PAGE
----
How therapy dogs can help ill or depresses people improve
Every year, there is a growing number of dogs and their owners which join the “therapy dog” movement, and choose to take the dogs to various hospitals, shelters, mental health centers, nursing homes and on the spot where a tragedy has occurred. The reason is that there is actual evidence of the therapy dogs improving the physical and psychological condition of people.
Of course, therapy dogs need to be well trained as well as friendly and patient with strangers. These friendly pups are especially helpful for older people and those with no families or who have fewer visitors in the hospital or nursing home.
The therapy dog can help the friends and relatives of the patients as well by calming them down and taking the tension of waiting or needing to deal with the illness of a close one.
Dogs are perfect to calm just about anybody, because they are not prejudiced either by the color of the skin or the condition of the people they are visiting.
While most therapy dogs visit the people with their owners, there are some special therapy dogs which are trained by professionals to assist people with various problems and help them improve their mobility or their memory for example. Like guide dogs these are working dogs.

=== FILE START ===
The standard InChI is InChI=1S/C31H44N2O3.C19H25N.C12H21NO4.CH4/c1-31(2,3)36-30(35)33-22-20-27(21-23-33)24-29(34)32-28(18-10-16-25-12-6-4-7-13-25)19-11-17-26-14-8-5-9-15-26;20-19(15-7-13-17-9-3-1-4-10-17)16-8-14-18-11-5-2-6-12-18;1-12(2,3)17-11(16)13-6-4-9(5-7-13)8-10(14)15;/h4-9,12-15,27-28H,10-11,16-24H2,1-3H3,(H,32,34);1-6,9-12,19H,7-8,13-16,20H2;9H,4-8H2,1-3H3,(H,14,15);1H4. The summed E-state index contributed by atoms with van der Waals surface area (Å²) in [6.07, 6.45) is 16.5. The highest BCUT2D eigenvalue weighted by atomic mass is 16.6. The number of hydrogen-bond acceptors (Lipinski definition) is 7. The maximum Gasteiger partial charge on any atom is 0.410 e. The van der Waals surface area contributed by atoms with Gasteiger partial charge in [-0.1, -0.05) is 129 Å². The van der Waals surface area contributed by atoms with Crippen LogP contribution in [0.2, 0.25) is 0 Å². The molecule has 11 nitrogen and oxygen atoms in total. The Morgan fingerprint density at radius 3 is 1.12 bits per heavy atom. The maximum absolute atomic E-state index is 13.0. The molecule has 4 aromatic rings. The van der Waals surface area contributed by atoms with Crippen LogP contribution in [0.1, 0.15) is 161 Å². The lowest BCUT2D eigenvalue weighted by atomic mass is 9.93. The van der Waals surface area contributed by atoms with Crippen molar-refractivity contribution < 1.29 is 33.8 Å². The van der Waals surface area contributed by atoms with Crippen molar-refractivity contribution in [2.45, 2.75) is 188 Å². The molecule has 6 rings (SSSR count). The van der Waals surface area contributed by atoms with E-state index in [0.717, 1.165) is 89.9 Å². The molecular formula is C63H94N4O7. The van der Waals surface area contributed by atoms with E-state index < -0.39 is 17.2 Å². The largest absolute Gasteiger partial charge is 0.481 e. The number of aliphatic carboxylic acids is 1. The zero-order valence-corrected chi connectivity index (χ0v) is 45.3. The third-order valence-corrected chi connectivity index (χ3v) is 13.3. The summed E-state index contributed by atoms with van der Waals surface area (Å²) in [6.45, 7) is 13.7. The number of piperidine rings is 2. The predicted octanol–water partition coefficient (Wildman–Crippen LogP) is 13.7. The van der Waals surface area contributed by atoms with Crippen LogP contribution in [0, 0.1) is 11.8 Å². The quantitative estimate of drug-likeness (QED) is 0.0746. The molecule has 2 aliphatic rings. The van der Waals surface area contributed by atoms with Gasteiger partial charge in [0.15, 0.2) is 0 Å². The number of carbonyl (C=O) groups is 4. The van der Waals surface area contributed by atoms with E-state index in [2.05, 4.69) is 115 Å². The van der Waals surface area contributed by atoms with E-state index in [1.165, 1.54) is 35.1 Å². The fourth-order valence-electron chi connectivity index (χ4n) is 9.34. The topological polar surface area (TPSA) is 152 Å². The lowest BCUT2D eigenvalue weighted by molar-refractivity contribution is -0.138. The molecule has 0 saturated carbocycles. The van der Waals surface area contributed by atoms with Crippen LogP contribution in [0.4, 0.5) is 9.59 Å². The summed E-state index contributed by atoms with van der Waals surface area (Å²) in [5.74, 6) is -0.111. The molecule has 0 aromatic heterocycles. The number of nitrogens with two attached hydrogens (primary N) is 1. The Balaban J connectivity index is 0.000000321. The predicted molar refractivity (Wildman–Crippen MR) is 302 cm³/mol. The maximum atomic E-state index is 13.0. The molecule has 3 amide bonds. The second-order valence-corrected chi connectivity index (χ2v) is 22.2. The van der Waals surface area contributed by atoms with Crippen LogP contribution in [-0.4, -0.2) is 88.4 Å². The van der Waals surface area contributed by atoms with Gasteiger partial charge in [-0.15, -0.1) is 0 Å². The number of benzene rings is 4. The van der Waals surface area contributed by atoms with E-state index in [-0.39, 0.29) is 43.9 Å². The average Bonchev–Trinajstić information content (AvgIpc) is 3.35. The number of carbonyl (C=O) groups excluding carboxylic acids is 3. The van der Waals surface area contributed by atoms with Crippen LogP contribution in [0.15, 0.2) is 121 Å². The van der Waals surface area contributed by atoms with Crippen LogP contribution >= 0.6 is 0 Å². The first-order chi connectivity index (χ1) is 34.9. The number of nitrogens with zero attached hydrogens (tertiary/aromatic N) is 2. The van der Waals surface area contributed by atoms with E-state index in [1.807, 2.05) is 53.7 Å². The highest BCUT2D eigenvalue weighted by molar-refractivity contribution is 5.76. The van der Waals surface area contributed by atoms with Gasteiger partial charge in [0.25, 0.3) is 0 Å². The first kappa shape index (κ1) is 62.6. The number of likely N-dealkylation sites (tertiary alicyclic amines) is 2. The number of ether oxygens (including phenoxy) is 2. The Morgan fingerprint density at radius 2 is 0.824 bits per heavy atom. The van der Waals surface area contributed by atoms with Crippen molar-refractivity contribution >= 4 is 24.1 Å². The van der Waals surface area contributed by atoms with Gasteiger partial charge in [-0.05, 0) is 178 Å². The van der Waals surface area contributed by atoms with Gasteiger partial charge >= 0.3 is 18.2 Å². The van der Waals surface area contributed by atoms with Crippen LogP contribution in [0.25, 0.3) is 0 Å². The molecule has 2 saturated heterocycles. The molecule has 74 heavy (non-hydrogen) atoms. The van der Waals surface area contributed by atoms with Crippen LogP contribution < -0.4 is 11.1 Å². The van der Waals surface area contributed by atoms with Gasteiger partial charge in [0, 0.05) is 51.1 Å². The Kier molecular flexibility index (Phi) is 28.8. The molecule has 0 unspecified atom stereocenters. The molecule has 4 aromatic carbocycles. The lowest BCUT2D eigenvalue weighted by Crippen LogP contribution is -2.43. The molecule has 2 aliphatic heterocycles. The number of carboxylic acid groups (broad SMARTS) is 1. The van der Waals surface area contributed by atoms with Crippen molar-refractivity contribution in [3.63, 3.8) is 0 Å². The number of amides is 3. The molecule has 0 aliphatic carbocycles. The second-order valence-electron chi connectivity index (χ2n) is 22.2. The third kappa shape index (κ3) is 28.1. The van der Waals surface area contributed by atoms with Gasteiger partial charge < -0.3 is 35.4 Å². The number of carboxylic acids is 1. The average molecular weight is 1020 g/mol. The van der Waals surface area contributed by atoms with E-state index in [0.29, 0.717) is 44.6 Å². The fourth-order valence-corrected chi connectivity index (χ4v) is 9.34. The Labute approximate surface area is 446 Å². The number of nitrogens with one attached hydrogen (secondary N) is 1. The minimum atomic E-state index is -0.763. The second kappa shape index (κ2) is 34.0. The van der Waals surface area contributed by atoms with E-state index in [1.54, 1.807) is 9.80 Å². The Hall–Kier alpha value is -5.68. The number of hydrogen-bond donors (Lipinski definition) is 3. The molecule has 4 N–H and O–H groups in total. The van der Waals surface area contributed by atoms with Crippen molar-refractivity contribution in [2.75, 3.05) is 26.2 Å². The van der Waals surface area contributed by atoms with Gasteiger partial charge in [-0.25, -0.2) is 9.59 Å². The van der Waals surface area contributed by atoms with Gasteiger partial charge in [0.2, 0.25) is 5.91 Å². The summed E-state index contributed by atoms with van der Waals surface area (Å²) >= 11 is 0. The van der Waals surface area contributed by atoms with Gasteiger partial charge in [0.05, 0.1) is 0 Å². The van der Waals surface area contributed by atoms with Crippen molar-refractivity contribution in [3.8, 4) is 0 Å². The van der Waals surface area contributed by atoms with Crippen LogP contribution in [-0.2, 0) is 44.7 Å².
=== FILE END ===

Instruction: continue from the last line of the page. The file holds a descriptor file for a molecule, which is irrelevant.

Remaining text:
There are national therapy dog associations, such as Therapy Dogs International and the Delta Society, which look for and evaluate potential therapy dogs. The ones approved are registered as such. But their owners and handlers are also instructed to watch for signs of stress in the dogs, so that they don’t overburden the dogs with their therapy work.
The therapy dog associations and experts always make sure that the dog is actually enjoying the job before approving it for the therapy programs.
The POOCH organization claims to have found correlation between the dog visits and the condition of the patients, such as slower hear rates or lower pain levels recorded following the visits by the friendly dogs.
A study has found that therapy dog visits can reduce the loneliness in elderly people in nursing homes and other long-term care facilities. The patients surveyed also said that they have always liked pets and would still like to get new pets, so it is not clear if the therapy dogs can help people who actually have never liked dogs.
But the 45 people who were surveyed in accordance to the UCLA loneliness scale before and following the therapy dog visits were found to be significantly better and less lonely after six weeks of the dog assisted therapy, as compared to the other group which did not get visits.
But how do the dogs actually help people?
This study revealed that the dogs helped remind the elderly people of the joys of having a loveable pet and taking care of it.
The National Geographic channel has a special series called Dogs With Jobs which shows the details of the life of therapy and other working dogs, and the bonds they have with their owners and the patients.